Ministers mandated the HR/VP to make proposals by mid-2017 on the strategic planning and conduct of CSDP missions and operations, notably on a permanent operational capability for non-executive military operations, working jointly with civilian missions. This area, however, remains a subject of controversy among member states, given the opposition of London and other capitals to the establishment of a permanent EU headquarter for CSDP executive military operations. The Council also invited the HR/VP to provide proposals by mid-2017 to make full use of the EU’s (dormant) Battlegroups and envisaged a ‘comprehensive’ revision of the Athena mechanism to finance military operations by end 2017. Lastly, it called for a quick implementation of EU measures to support capacity-building in third countries in security and development, with a special focus on Africa; urged to explore practical ways to implement PESCO; and invited the HR/VP to present options for a more strategic cooperation with CSDP partner countries. In line with a tradition dating back to the 2012 European Council Conclusions, ministers then invited the HR/VP to present a first annual report on her mandated tasks by the end of next year.

An encouraging step in European defence integration

Overall, and despite unavoidable diplomatic horse-trading, the November Council Conclusions represent an encouraging step in a politically uncertain and technically complex path towards a more effective, responsive and visible CSDP.

Clearly, recent (geo)political developments, both within and outside Europe, spanning from the long-term impacts of Brexit on European military cooperation all the way to the election of a presumably more isolationist and less NATO-enthusiastic US president, are providing the umpteenth perfect storm conditions for European defence integration to make tangible progress in the near future. While external drivers, such as the US pivot towards Asia, and deteriorating security in the southern and eastern neighbourhood have not been lacking in the past, these more recent factors might affect the very political core of European and transatlantic security. They may also help generate new momentum for Europeans to walk the walk in military matters.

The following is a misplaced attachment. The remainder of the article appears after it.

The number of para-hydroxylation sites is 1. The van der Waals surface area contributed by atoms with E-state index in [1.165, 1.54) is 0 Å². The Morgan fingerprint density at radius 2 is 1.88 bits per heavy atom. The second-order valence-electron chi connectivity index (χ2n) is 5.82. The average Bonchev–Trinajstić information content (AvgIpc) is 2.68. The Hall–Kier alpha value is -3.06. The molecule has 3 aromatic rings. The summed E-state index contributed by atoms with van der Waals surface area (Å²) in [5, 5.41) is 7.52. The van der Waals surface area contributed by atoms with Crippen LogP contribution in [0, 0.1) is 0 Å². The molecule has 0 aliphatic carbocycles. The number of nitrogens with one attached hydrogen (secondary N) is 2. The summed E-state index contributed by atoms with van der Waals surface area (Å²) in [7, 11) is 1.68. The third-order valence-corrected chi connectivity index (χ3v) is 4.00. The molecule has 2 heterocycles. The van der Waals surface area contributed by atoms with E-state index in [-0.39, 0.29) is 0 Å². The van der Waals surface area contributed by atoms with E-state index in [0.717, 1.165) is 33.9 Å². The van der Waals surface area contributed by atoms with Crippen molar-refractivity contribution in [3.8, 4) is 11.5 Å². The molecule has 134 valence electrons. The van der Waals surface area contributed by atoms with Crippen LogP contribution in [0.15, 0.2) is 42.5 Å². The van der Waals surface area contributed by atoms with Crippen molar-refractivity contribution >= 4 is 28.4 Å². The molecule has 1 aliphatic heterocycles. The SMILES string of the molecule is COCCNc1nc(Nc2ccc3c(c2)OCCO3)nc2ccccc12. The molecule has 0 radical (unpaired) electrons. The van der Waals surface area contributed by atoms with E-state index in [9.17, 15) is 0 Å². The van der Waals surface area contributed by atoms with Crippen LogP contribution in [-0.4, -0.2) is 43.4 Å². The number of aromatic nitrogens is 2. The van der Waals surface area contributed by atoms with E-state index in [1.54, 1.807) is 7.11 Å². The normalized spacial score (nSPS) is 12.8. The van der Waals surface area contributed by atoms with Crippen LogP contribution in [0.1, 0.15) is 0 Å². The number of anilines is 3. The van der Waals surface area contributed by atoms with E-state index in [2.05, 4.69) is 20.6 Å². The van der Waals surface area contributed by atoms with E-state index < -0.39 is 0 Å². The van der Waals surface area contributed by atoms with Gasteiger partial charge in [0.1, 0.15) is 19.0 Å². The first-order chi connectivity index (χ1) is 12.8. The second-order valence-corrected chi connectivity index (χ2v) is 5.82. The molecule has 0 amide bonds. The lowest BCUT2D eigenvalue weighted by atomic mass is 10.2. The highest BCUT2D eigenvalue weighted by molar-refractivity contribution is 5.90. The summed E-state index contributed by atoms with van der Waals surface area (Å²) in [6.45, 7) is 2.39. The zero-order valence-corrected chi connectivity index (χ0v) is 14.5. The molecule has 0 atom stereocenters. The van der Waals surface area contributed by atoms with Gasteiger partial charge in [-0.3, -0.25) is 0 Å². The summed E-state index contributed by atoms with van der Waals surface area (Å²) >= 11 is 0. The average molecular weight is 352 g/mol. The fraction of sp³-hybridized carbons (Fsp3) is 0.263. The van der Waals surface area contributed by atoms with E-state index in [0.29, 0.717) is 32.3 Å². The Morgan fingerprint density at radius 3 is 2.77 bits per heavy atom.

It will ultimately be up to member states, notably the bigger ones (especially Germany, whose new leadership in security matters is becoming clearer), with the support of EU institutions and bodies (particularly the EEAS, the European Commission and the European Defence Agency (EDA)) to deliver a more ambitious mix of strategic vision, political compromise and a practical toolbox to advance the long-standing but stuttering project of European integration in military matters.

This should also be achieved by securing the support of Eurosceptic public opinion across the EU, including by better showcasing the added value of CSDP missions and operations. It is also crucial to persuade third countries and organisations, from incumbent and emerging world powers to EU partners such as the UN and NATO that – as Mogherini rightly noted in her foreword to the EUGS – hard power must go hand in hand with soft power, if the EU is serious about taking more responsibilities in a growingly uncertain regional and global environment.

Given the multiple crises affecting European political cohesion at large, ongoing visible divergences in foreign and security policy traditions and priorities among national capitals, and the severe limits posed by the legal, procedural and financial features of CSDP, it would clearly be naive to expect a major breakthrough in European defence integration anytime soon. This, without mentioning the intellectually intriguing but politically remote idea of an EU army. Yet, pragmatically investing in a stronger European defence posture, including via the EU, would represent a forward-looking decision in an international environment marked by the enduring relevance – for good and for bad – of military might.

The forthcoming European Council in December, and the following deliberations, should provide a fairly clear indication of whether the Union can make strength – this time, literally.

Andrea Frontini is Policy Analyst in the Europe in the World Programme of the European Policy Centre (EPC)

Disclaimer: The views expressed in this Commentary are the sole responsibility of the author.